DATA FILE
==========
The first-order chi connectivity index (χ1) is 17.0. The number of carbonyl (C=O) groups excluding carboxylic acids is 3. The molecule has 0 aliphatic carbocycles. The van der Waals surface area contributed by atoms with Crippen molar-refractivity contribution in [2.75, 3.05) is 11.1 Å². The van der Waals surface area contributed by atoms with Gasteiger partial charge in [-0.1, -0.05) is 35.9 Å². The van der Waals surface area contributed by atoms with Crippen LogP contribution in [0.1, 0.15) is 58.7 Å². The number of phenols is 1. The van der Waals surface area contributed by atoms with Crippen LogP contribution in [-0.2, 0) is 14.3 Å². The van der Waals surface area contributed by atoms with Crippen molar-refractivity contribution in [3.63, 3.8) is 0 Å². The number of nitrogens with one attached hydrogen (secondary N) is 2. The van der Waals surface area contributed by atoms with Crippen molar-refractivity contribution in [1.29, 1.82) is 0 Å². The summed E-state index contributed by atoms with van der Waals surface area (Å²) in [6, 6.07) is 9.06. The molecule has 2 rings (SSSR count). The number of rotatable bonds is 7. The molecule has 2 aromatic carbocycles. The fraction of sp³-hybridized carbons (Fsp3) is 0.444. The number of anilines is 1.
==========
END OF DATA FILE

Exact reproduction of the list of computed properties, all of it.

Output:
The first-order chi connectivity index (χ1) is 17.0. The number of carbonyl (C=O) groups excluding carboxylic acids is 3. The molecule has 0 aliphatic carbocycles. The van der Waals surface area contributed by atoms with Crippen molar-refractivity contribution in [2.75, 3.05) is 11.1 Å². The van der Waals surface area contributed by atoms with Gasteiger partial charge in [-0.1, -0.05) is 35.9 Å². The van der Waals surface area contributed by atoms with Crippen LogP contribution in [0.1, 0.15) is 58.7 Å². The number of phenols is 1. The van der Waals surface area contributed by atoms with Crippen LogP contribution in [-0.2, 0) is 14.3 Å². The van der Waals surface area contributed by atoms with Crippen molar-refractivity contribution in [3.63, 3.8) is 0 Å². The number of nitrogens with one attached hydrogen (secondary N) is 2. The van der Waals surface area contributed by atoms with Crippen molar-refractivity contribution in [1.29, 1.82) is 0 Å². The summed E-state index contributed by atoms with van der Waals surface area (Å²) in [6, 6.07) is 9.06. The molecule has 2 rings (SSSR count). The number of rotatable bonds is 7. The molecule has 2 aromatic carbocycles. The fraction of sp³-hybridized carbons (Fsp3) is 0.444. The number of anilines is 1.